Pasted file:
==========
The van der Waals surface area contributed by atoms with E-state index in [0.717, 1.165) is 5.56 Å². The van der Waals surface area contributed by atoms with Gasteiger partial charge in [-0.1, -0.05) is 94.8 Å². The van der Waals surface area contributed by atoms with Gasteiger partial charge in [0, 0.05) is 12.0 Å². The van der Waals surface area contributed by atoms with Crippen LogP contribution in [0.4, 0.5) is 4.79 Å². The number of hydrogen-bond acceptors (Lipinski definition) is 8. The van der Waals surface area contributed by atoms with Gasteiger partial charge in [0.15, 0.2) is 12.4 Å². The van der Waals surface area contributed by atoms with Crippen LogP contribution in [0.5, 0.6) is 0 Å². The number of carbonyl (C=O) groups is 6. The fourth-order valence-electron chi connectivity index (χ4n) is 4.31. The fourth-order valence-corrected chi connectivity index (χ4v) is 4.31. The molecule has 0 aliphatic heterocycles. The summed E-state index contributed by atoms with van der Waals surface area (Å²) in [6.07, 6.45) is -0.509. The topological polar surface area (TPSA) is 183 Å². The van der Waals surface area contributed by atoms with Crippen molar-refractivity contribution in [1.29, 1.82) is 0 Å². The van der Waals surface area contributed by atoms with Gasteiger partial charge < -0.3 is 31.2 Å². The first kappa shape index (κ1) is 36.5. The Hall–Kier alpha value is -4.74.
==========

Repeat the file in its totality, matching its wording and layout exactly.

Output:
The van der Waals surface area contributed by atoms with E-state index in [0.717, 1.165) is 5.56 Å². The van der Waals surface area contributed by atoms with Gasteiger partial charge in [-0.1, -0.05) is 94.8 Å². The van der Waals surface area contributed by atoms with Gasteiger partial charge in [0, 0.05) is 12.0 Å². The van der Waals surface area contributed by atoms with Crippen LogP contribution in [0.4, 0.5) is 4.79 Å². The number of hydrogen-bond acceptors (Lipinski definition) is 8. The van der Waals surface area contributed by atoms with Gasteiger partial charge in [0.15, 0.2) is 12.4 Å². The van der Waals surface area contributed by atoms with Crippen LogP contribution in [0.5, 0.6) is 0 Å². The number of carbonyl (C=O) groups is 6. The fourth-order valence-electron chi connectivity index (χ4n) is 4.31. The fourth-order valence-corrected chi connectivity index (χ4v) is 4.31. The molecule has 0 aliphatic heterocycles. The summed E-state index contributed by atoms with van der Waals surface area (Å²) in [6.07, 6.45) is -0.509. The topological polar surface area (TPSA) is 183 Å². The van der Waals surface area contributed by atoms with Crippen molar-refractivity contribution in [1.29, 1.82) is 0 Å². The van der Waals surface area contributed by atoms with Gasteiger partial charge < -0.3 is 31.2 Å². The first kappa shape index (κ1) is 36.5. The Hall–Kier alpha value is -4.74.